Friday, September 2, 2011

For Yung'N


I wrote a piece for Dale, posted it on Yung'N's wall, and a little conversation ensued. Yung'N asked me a few questions and I said I would respond. Here is his message to me on FB:

I got you, yes please explain to me how the first cells got "here" because that is all I wanted to know. Where did they or it come from? How did it create itself from nothing? Why? Why did they need to evolve if there was no reason to (no need for survival of the fittest then, etc)? How did something non-living evolve to living? And how come we haven't ever seen a non-living thing become alive? Just a few random thoughts.

So this is what I will set out to do with this post.  I will address:

1. How the first cells 'got here' and how they were able to self assemble.

2. Why haven't we seen anything non-living become alive?/ How did we make the jump from non-living to living?

             2b.  How did the first cells evolve?

So let's begin!

There are really great, though technical, pieces that really answer what you're asking here and here. However, I really want to break it down in to terms that are much easier to understand.

1. How the first cells 'got here' and how they were able to self assemble.

Think back 3.8 billion years ago. (I know, my memory is a little hazy too.) Think of what earth looked like- I represent it like we tend to represent other rocky planets; dead and lifeless. Except earth had slightly more water than our neighbors. There was also little or no oxygen in the atmosphere. And this is key- the formation of cells directly relates to properties of water and how molecules interact in the absence of oxygen. Organic molecules are "reduced" meaning (I am over simplifying greatly) that they are able to grab free electrons and able to bond to each other.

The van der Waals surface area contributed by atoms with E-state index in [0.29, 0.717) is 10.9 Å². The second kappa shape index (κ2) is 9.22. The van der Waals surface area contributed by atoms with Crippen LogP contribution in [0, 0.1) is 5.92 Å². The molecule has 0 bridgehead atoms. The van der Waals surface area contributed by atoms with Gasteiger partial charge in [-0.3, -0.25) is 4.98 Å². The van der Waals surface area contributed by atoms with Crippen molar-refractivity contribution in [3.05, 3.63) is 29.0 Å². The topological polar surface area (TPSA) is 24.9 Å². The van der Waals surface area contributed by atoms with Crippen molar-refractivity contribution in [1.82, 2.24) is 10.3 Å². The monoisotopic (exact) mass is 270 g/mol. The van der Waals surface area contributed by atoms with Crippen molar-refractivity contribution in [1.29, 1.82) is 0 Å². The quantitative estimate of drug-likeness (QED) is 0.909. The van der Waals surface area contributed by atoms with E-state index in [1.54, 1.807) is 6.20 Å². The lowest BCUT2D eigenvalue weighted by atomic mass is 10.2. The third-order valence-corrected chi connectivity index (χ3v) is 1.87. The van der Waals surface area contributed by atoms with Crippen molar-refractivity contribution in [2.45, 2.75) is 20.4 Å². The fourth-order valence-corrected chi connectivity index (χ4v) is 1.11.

This means that over time, organic molecules could bond together forming larger and larger molecules. This also means that, a phospholipid bi-layer could form. And what is a phospholipid bilayer? This:

So why is this important? Well simply put- this is the 'skin' of the cell known as the plasma membrane.  

And there we have it; little tiny things that are somewhat similar to bubbles. Because of the properties of the bilayer- liquid H20 is able to freely move in and out. These were the first proto-cells.

I am leaving this here. That is how a cell can arise purely through environment  under the right conditions. All three of your questions blend into each other, so the remainder of this answer will be in the next part.

Why haven't we seen anything non-living become alive?/ How did we make the jump from non-living to living?

             2b.  How did the first cells evolve

2a. Quick answer: Because we do not yet have the resources available to mimic the right necessary for life in a laboratory. (We can create the building blocks of life; we can even animate cells. We just aren't too sure if these were the conditions present when the earth was still young.)

 Making the jump from non-living to living is going to be hard to explain, because, put simply-right now we cannot be 100% certain how this occurred. However, that doesn't mean we don't have some damn solid ideas that are evidence- based. There are some factors that make it next to impossible (at least right now, September 2011) to recreate the conditions that were present on a young (750 million year old) earth.

To quote Darwin on the matter:

(sic) the original spark of life may have begun in a "warm little pond, with all sorts of ammonia and phosphoric salts, lights, heat, electricity, etc. present, so that a protein compound was chemically formed ready to undergo still more complex changes". (Darwin) went on to explain that "at the present day such matter would be instantly devoured or absorbed, which would not have been the case before living creatures were formed.